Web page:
Focusing more specifically on speculative fiction novels, however...
- You really need to have a character within the first couple of pages, ideally on the first page. This is because the reader identifies with the characters. If there's no character, who do they identify with? Keep in mind fiction is unique in that the reader gets to become another person via this identification. This initial character should be the protagonist, but it doesn't have to be.
- In chapter one your character needs to have a problem or some other unique situation. This is the first appearance of 'plot' and it needs to at least hint at the major conflict of the novel. Also this should be related to the protagonist's character arc.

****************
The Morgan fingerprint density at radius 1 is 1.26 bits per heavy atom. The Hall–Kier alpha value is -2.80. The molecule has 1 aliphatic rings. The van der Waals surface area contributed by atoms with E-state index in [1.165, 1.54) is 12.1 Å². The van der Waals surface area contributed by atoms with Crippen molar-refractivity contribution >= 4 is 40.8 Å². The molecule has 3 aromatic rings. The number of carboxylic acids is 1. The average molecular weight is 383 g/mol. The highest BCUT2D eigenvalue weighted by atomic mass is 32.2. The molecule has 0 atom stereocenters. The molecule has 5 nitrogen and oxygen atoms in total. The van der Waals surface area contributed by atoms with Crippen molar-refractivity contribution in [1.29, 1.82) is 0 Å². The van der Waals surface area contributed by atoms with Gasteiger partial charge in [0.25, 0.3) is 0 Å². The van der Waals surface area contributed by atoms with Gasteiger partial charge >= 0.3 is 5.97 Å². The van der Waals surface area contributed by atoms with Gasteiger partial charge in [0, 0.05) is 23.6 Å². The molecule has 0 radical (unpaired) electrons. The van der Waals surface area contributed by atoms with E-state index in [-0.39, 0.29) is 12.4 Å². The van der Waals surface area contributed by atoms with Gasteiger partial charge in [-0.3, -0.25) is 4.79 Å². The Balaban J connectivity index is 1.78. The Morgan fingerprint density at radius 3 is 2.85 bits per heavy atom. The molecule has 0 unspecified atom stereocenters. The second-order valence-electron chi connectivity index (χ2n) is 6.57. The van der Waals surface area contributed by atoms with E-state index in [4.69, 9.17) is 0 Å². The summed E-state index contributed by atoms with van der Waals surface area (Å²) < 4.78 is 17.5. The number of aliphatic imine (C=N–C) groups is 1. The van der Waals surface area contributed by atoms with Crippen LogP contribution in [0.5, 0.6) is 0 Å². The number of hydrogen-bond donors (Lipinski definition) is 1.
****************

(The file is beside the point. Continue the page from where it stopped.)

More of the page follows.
- On page one you should give the reader some idea of setting in terms of time and space. I do not recommend a long description or a big info dump--just give us a sentence here and there. As an aside, paragraphs of info dump are old-fashioned; don't do it.
- Your novel opening should be consistent with your genre. You read a lot in your genre, right? If you don't know what your genre is: figure it out ASAP.
- You should know your novel's theme or big idea and chapter one should be consistent with it. Your theme is the take-away from your novel. Similar plots can have very different themes. For example, if your novel's plot is the zombie apocalypse ... What's the theme? The theme basically guides you in how you tell the story. Perhaps your protagonist moves heaven and earth to save his daughter, in which case the theme is 'family is everything.' Or, perhaps, the protagonist cures the zombies via medical expertise, in which case the theme is 'science can save us.' You get the idea.